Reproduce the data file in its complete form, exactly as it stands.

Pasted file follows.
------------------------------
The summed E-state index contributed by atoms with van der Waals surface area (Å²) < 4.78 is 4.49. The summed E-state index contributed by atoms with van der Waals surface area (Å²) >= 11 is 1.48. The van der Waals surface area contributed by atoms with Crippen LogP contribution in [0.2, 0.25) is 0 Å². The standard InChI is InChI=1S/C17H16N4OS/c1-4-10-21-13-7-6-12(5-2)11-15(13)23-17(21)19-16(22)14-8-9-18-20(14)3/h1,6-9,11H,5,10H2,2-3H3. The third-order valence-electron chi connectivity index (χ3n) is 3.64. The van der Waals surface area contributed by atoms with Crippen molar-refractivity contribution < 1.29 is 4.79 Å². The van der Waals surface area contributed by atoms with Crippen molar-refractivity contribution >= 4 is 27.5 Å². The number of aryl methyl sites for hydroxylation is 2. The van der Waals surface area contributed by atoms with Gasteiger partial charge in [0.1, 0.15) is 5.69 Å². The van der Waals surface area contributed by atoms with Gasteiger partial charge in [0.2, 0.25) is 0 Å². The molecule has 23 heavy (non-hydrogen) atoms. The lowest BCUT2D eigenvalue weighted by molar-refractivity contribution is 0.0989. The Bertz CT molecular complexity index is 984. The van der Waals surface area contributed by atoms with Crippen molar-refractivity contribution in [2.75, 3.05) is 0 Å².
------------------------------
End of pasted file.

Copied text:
The summed E-state index contributed by atoms with van der Waals surface area (Å²) < 4.78 is 4.49. The summed E-state index contributed by atoms with van der Waals surface area (Å²) >= 11 is 1.48. The van der Waals surface area contributed by atoms with Crippen LogP contribution in [0.2, 0.25) is 0 Å². The standard InChI is InChI=1S/C17H16N4OS/c1-4-10-21-13-7-6-12(5-2)11-15(13)23-17(21)19-16(22)14-8-9-18-20(14)3/h1,6-9,11H,5,10H2,2-3H3. The third-order valence-electron chi connectivity index (χ3n) is 3.64. The van der Waals surface area contributed by atoms with Crippen molar-refractivity contribution < 1.29 is 4.79 Å². The van der Waals surface area contributed by atoms with Crippen molar-refractivity contribution >= 4 is 27.5 Å². The number of aryl methyl sites for hydroxylation is 2. The van der Waals surface area contributed by atoms with Gasteiger partial charge in [0.1, 0.15) is 5.69 Å². The van der Waals surface area contributed by atoms with Gasteiger partial charge in [0.2, 0.25) is 0 Å². The molecule has 23 heavy (non-hydrogen) atoms. The lowest BCUT2D eigenvalue weighted by molar-refractivity contribution is 0.0989. The Bertz CT molecular complexity index is 984. The van der Waals surface area contributed by atoms with Crippen molar-refractivity contribution in [2.75, 3.05) is 0 Å².